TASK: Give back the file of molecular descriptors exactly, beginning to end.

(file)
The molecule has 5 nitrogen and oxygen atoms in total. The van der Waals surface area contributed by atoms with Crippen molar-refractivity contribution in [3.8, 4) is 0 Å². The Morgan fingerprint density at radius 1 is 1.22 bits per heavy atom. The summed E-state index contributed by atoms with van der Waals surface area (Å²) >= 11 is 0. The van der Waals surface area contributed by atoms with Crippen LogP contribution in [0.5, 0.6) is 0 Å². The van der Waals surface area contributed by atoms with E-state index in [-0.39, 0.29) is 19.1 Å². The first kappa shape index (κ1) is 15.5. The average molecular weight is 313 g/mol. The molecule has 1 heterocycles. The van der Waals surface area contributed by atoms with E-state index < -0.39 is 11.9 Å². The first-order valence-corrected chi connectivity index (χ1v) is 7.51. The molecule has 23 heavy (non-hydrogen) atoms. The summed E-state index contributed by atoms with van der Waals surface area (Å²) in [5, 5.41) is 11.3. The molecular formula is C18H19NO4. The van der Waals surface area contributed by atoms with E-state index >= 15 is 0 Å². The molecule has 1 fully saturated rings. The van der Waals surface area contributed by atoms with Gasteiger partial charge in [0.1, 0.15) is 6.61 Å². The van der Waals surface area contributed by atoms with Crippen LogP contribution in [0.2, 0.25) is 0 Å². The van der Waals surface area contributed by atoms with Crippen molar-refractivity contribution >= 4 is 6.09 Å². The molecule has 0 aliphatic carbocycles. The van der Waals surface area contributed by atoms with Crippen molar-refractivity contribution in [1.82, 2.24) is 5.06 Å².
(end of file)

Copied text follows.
The molecule has 5 nitrogen and oxygen atoms in total. The van der Waals surface area contributed by atoms with Crippen molar-refractivity contribution in [3.8, 4) is 0 Å². The Morgan fingerprint density at radius 1 is 1.22 bits per heavy atom. The summed E-state index contributed by atoms with van der Waals surface area (Å²) >= 11 is 0. The van der Waals surface area contributed by atoms with Crippen LogP contribution in [0.5, 0.6) is 0 Å². The van der Waals surface area contributed by atoms with E-state index in [-0.39, 0.29) is 19.1 Å². The first kappa shape index (κ1) is 15.5. The average molecular weight is 313 g/mol. The molecule has 1 heterocycles. The van der Waals surface area contributed by atoms with E-state index < -0.39 is 11.9 Å². The first-order valence-corrected chi connectivity index (χ1v) is 7.51. The molecule has 23 heavy (non-hydrogen) atoms. The summed E-state index contributed by atoms with van der Waals surface area (Å²) in [5, 5.41) is 11.3. The molecular formula is C18H19NO4. The van der Waals surface area contributed by atoms with E-state index >= 15 is 0 Å². The molecule has 1 fully saturated rings. The van der Waals surface area contributed by atoms with Gasteiger partial charge in [0.1, 0.15) is 6.61 Å². The van der Waals surface area contributed by atoms with Crippen LogP contribution in [0.2, 0.25) is 0 Å². The van der Waals surface area contributed by atoms with Crippen molar-refractivity contribution >= 4 is 6.09 Å². The molecule has 0 aliphatic carbocycles. The van der Waals surface area contributed by atoms with Crippen molar-refractivity contribution in [1.82, 2.24) is 5.06 Å².